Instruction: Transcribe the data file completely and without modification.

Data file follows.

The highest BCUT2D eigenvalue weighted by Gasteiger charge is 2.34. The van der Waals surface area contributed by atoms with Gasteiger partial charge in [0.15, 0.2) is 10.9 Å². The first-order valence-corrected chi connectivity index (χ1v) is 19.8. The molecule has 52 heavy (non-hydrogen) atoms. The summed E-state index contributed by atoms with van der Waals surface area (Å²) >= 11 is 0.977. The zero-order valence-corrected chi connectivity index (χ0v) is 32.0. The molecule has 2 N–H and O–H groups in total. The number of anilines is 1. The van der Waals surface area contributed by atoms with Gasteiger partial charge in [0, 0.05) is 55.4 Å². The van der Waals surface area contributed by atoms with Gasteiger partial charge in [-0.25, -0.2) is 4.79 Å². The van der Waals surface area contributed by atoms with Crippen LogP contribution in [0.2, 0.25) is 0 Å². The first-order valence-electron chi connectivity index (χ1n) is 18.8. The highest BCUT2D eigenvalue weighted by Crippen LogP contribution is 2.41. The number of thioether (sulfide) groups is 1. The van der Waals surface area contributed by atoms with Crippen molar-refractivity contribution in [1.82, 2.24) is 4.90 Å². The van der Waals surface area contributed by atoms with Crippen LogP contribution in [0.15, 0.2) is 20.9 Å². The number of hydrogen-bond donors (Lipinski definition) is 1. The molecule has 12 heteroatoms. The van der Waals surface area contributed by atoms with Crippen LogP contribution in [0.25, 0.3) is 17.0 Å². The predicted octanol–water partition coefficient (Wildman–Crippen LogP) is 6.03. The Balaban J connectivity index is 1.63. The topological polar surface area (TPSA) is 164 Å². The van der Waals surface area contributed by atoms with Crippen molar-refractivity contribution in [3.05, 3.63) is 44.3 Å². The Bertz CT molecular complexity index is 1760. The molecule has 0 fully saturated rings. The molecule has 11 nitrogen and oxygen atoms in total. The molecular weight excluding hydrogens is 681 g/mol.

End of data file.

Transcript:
The highest BCUT2D eigenvalue weighted by Gasteiger charge is 2.34. The van der Waals surface area contributed by atoms with Gasteiger partial charge in [0.15, 0.2) is 10.9 Å². The first-order valence-corrected chi connectivity index (χ1v) is 19.8. The molecule has 52 heavy (non-hydrogen) atoms. The summed E-state index contributed by atoms with van der Waals surface area (Å²) >= 11 is 0.977. The zero-order valence-corrected chi connectivity index (χ0v) is 32.0. The molecule has 2 N–H and O–H groups in total. The number of anilines is 1. The van der Waals surface area contributed by atoms with Gasteiger partial charge in [0, 0.05) is 55.4 Å². The van der Waals surface area contributed by atoms with Gasteiger partial charge in [-0.25, -0.2) is 4.79 Å². The van der Waals surface area contributed by atoms with Crippen LogP contribution in [0.2, 0.25) is 0 Å². The first-order valence-electron chi connectivity index (χ1n) is 18.8. The highest BCUT2D eigenvalue weighted by Crippen LogP contribution is 2.41. The number of thioether (sulfide) groups is 1. The van der Waals surface area contributed by atoms with Crippen molar-refractivity contribution in [1.82, 2.24) is 4.90 Å². The van der Waals surface area contributed by atoms with Crippen LogP contribution in [0.15, 0.2) is 20.9 Å². The number of hydrogen-bond donors (Lipinski definition) is 1. The molecule has 12 heteroatoms. The van der Waals surface area contributed by atoms with Crippen LogP contribution in [0.25, 0.3) is 17.0 Å². The predicted octanol–water partition coefficient (Wildman–Crippen LogP) is 6.03. The Balaban J connectivity index is 1.63. The topological polar surface area (TPSA) is 164 Å². The van der Waals surface area contributed by atoms with Crippen molar-refractivity contribution in [3.05, 3.63) is 44.3 Å². The Bertz CT molecular complexity index is 1760. The molecule has 0 fully saturated rings. The molecule has 11 nitrogen and oxygen atoms in total. The molecular weight excluding hydrogens is 681 g/mol.